I was surprised by requests for coffee information when I posted about my little Italian kitchen.
I’ve never mentioned coffee before?! I have a bit of a caffeine addiction that I’ve been nursing since undergrad. I love coffee. I love how it’s impossible to get a bad coffee in Italy. But deep down, I miss my American coffee sometimes.
I have a couple of Moka pots. It would be sacrilege to live in Italy and not have at least two in your home at all times. The thing is, I don’t really use them that often. Bleeding Espresso has a great tutorial on how to make coffee in a moka pot, but since I know that I can get amazing espresso at any cafe in Italy, I usually head down to the corner bar when I need an espresso fix.
At home, I usually go for my trusty French Press. Well, my kinda-trusty-French-Press. It doesn’t live up to the Bodem I have in the States, but I couldn’t resist picking this up for 10 Euro last time I was at Ikea. (And yes, there are three different kinds of olive oil on my counter. And yes, I need all three. New olive oil is amazing).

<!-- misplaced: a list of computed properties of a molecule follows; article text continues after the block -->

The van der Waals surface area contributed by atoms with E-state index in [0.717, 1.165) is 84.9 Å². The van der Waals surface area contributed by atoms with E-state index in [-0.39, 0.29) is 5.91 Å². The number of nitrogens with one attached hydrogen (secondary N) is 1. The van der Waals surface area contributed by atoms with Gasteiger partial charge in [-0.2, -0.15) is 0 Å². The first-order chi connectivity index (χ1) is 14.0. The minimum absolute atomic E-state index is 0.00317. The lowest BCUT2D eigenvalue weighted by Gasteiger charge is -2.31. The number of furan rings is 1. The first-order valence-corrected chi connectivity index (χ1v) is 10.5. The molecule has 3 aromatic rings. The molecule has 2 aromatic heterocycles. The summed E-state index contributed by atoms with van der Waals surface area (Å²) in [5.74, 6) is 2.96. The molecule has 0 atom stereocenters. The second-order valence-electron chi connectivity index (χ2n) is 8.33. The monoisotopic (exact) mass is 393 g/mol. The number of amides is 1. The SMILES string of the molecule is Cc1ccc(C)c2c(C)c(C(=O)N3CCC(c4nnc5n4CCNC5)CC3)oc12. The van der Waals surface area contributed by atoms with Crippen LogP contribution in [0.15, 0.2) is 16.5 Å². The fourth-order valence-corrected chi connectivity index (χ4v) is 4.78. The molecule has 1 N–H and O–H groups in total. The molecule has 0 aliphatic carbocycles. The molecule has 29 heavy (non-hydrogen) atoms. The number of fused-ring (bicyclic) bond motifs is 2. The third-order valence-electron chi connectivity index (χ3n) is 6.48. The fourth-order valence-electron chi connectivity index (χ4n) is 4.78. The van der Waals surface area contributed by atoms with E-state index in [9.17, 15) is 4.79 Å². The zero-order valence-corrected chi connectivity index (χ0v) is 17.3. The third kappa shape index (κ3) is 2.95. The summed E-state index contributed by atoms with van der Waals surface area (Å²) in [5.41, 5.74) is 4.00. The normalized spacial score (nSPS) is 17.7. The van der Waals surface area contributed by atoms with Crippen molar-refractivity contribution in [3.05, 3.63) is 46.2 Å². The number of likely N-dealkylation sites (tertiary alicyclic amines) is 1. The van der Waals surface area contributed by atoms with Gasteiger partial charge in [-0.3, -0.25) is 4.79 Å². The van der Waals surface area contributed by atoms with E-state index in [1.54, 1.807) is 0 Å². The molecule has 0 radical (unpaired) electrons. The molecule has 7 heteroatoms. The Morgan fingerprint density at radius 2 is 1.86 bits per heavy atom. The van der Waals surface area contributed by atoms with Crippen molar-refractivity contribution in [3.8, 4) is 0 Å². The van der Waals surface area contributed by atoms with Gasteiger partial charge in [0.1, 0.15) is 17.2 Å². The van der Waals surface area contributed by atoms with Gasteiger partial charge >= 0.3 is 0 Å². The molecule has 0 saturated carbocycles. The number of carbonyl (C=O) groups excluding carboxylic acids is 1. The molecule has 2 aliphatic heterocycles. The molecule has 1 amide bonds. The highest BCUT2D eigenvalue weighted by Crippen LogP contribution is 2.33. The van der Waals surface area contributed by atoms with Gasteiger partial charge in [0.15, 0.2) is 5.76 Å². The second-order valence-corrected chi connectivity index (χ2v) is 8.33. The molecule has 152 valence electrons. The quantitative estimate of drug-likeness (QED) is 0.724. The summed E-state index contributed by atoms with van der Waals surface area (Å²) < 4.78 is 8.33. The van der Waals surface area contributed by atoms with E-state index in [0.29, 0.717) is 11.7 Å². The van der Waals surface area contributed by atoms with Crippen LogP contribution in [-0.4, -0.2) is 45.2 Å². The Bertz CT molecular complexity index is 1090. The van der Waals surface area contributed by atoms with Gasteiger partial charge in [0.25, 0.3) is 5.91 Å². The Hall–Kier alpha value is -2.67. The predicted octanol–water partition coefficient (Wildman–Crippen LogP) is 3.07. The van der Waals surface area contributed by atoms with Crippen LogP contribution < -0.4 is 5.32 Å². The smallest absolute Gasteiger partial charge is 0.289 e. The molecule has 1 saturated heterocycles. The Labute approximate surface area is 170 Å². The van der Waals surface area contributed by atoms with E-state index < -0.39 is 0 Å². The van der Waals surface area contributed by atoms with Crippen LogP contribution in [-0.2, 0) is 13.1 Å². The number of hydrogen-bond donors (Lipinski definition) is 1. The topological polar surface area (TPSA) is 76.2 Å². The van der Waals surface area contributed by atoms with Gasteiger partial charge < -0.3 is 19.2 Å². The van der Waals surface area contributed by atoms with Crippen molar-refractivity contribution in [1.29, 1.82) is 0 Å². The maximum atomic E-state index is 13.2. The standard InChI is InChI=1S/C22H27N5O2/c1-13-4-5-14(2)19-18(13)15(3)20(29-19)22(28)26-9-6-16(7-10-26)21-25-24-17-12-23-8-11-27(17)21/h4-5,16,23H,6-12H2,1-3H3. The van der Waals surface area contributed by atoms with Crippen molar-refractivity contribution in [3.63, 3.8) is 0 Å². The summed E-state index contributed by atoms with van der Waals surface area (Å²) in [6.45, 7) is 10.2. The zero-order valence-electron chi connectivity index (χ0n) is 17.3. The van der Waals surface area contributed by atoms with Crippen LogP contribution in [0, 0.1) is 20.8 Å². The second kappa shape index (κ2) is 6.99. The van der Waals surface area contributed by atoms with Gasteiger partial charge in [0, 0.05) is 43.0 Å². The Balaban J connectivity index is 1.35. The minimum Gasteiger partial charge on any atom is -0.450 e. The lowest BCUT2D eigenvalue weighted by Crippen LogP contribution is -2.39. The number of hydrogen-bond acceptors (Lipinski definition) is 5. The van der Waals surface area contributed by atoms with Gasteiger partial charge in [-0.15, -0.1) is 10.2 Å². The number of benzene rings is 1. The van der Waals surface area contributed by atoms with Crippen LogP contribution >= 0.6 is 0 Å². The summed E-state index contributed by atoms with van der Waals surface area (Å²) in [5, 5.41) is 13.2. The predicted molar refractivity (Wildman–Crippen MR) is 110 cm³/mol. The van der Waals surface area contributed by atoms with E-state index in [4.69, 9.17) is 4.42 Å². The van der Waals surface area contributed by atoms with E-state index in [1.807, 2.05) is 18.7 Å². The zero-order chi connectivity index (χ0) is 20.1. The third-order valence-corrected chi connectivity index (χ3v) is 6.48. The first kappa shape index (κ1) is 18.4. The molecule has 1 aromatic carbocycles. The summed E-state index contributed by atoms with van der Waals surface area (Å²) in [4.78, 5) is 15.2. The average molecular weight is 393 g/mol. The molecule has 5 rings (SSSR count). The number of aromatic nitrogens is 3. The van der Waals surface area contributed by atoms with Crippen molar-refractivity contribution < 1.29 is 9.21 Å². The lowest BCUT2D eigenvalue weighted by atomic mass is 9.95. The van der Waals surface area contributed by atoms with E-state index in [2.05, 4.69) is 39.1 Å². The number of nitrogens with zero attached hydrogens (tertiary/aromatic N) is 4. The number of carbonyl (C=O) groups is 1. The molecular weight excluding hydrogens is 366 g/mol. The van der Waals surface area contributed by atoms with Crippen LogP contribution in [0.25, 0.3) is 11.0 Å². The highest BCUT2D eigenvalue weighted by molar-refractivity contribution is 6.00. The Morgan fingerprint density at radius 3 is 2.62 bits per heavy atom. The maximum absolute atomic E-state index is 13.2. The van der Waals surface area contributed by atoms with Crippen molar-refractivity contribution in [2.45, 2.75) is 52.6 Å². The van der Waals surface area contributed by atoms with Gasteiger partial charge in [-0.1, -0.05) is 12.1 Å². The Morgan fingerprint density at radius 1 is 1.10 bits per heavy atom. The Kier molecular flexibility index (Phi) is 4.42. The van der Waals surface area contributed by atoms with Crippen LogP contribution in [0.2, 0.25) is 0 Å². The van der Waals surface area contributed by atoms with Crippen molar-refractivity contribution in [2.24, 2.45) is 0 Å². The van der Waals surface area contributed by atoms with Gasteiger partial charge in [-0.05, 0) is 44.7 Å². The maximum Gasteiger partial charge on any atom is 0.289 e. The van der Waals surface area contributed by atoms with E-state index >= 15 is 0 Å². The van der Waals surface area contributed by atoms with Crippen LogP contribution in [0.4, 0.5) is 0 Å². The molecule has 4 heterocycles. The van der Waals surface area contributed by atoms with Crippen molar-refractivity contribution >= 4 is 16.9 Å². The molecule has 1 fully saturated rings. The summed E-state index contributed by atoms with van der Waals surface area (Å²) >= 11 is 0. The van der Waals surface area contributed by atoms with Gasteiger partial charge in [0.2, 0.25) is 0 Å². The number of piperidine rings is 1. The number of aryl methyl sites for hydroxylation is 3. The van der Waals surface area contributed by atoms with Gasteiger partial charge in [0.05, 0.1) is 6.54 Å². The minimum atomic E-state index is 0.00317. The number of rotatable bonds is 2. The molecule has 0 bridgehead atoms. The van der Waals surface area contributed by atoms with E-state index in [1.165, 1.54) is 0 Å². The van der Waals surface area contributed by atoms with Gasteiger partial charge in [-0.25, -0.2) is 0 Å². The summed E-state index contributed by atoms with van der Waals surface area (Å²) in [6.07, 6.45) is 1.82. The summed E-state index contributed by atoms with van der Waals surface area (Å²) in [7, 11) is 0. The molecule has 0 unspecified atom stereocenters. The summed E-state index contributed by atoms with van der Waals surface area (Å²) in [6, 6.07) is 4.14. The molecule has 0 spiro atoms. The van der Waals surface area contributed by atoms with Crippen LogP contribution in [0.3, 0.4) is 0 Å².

You’re definitely *not* supposed to make French Press with espresso, but espresso is pretty much your only choice when you go to the supermercato in Rome.
Tiny espresso cups are adorable, but I miss having a big ole cup of Joe every now and then. I’m not sure that I miss the style of coffee so much as I miss the American culture of coffee.
I miss meeting up with friends for coffee and spending hours in the shop without being asked to leave. I miss the sputtering sound of the coffee maker in the mornings that used to signal the start of my day by the Pacific Ocean.
Here, coffee dates last the 45 seconds it takes to down an espresso. Then it’s time to move on to make room for others at the bar.
I’ll stick to American-style French-press coffee in Italy… just to get as many different cultural influences as I can into my Roman mornings.